Little live-coding improvisation

Bit of texture-building practice – from zero to the start of this video, I guess about 20 minutes (and that’s why I love SC) though I wasn’t counting.



Very nice texture and then some more Char

And, almost diametrically opposed – same live-coding instrument, completely different sonic material and treatment. Here I was looking for more things to do with a live rapid-fire crossfader process.


1 Like

Also I’m gonna add here (with permission) a comment thread from Facebook about this – one takeaway: real programmers look at SC and go “holy …” –

Friend: “As someone who has been coding for most of my adult life, this is weird, wild code. It was as if an alien species invented it.”


“I’m glad you asked” (nobody ever did before)… one confusing thing is that there are two languages in the middle window.

The lines starting with / are my own dialect. Some of those are utility commands to instantiate instruments and players. The longer statements are for the materials being played. These use a set of functions to manipulate lists of events located at specific times within a measure. This is pretty bizarre from an imperative-code viewpoint. For example, /sw = "\ins("2", 3..5, 0.25)::\stuttN("2", 1..4, 0.125, 0.9, 4..12, "3")::\choke({rrand(0.2,0.6)}, "1")";

\ins("2", 3..5, 0.25) – insert 3 to 5 “2” items, on a 16th note grid

::\stuttN("2", 1..4, 0.125, 0.9, 4..12, "3") – then locate 1 to 4 of those and stutter them in 32nd notes, with 90% probability of a note (10% rest), in bursts of 4 to 12 notes, and use item “3”

::\choke({rrand(0.2,0.6)}, "1") – then, if there are any notes longer than 0.2 to 0.6 beats, choke them off with item “1”

… and 1, 2, 3 are defined by the /sw process. That’s evaluated on the downbeat of every bar, and the result gets streamed out over the duration of the bar. There are definitely results that are not obtainable this way, but there’s enough room to move around that I’m still discovering new things to do with it. (So it’s not a general-purpose language – more like a “sequencer on steroids.”)

The other statements, beginning with BP or VC, are plugging signal processors into specific places. These are straight-up SuperCollider code, defining DAGs of signal processing units and transmitting them to the audio engine to be evaluated continuously. So this part is more like functional programming (not exactly FP – it’s using imperative method calls to build the graph, but the meaning is in the graph’s structure, and this has more in common with FP).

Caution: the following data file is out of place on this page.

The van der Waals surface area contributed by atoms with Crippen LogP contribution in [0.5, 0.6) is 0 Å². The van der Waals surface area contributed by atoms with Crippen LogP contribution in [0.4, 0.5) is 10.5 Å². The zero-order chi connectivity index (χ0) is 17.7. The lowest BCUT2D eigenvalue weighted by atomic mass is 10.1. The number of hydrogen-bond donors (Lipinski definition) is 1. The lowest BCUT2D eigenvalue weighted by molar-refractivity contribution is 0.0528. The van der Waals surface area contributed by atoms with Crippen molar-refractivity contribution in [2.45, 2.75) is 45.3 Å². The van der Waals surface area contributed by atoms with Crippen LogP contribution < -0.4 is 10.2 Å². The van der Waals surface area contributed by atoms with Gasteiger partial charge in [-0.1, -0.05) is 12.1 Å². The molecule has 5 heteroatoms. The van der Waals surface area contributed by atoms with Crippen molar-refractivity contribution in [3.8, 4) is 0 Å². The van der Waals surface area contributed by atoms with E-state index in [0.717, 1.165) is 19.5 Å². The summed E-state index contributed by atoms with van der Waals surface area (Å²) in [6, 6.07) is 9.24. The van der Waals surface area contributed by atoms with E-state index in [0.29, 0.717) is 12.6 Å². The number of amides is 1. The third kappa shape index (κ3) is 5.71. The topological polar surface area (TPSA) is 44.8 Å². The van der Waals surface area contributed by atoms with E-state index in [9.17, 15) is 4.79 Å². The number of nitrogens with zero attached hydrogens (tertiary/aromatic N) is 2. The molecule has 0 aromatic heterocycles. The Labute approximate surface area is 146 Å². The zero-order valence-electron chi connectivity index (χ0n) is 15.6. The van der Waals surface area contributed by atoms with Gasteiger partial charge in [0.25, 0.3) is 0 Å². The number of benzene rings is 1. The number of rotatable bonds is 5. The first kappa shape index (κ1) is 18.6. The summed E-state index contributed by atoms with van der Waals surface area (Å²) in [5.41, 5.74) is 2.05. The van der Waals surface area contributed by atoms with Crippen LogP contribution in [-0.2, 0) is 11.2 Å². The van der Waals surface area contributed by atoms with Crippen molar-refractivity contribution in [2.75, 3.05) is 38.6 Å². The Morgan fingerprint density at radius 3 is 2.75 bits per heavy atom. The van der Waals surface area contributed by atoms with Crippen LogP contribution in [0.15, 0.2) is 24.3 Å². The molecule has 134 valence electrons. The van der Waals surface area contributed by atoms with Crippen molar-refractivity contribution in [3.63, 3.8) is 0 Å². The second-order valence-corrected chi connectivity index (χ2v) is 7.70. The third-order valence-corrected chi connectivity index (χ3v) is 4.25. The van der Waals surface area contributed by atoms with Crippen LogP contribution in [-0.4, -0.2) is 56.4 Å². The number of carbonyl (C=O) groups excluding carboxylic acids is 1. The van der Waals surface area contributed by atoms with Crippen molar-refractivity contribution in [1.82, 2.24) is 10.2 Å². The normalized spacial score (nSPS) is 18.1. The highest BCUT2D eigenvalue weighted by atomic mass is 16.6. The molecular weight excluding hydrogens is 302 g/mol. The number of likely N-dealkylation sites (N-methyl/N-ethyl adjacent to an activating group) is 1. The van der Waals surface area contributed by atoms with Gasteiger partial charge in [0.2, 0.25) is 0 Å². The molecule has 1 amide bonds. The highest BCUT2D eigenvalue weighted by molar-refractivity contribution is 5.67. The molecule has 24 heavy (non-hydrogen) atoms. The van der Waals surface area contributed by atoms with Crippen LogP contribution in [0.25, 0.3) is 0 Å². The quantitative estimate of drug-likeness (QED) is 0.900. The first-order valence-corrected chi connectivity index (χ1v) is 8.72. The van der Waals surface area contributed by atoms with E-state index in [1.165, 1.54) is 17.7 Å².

Friend (emphasis added by myself):

Thanks for the detailed explanation. What I was specifically referring to is the synchronous and asynchronous execution of the audio (that is, without getting glitches or interruptions or pauses in the continuous feed of the audio). There are a lot of asynchronous coding steps, involving reserving large amounts of buffer, garbage collection, and making sure the timing and placing the right audio is played. (I could go on but I’m going to stop – time for bed. But, I will add, as someone who works with a lot of people under 30, this code reminds me of the cloud computing code. The function ‘async’, which is ubiquitous on AWS, is very sophisticated and is responsible for a lot of perfectly timed requests between the front and backend. My point: the only people who really know how sophisticated it is are people like me, who had to hand code asynchronous timing and garbage collection algorithms.)

(Me, silently: “Someone noticed!”)


That’s an excellent observation. Basically this boils down to the original creator of SuperCollider, James McCartney, being 1/ brilliant and 2/ an absolute stickler for doing things Correctly when it comes to timing and low-latency responsiveness of the DSP code. (For instance, larger memory buffers are allocated only in a lower priority thread, safely away from the DSP loop; DSP units that need memory are expected to go through his own real-time pool, which is pre-allocated at audio-engine startup. Stuff like that. He left very little to chance in this regard.)

Yes. It’s actually pretty shocking that SuperCollider was already getting glitch-free results back in the early aughts, and it’s only gotten better as processors have gotten faster.

Project MUSE - Rethinking the Computer Music Language: SuperCollider

That is – let’s not forget how much stuff is going on under the hood here, which we often take for granted.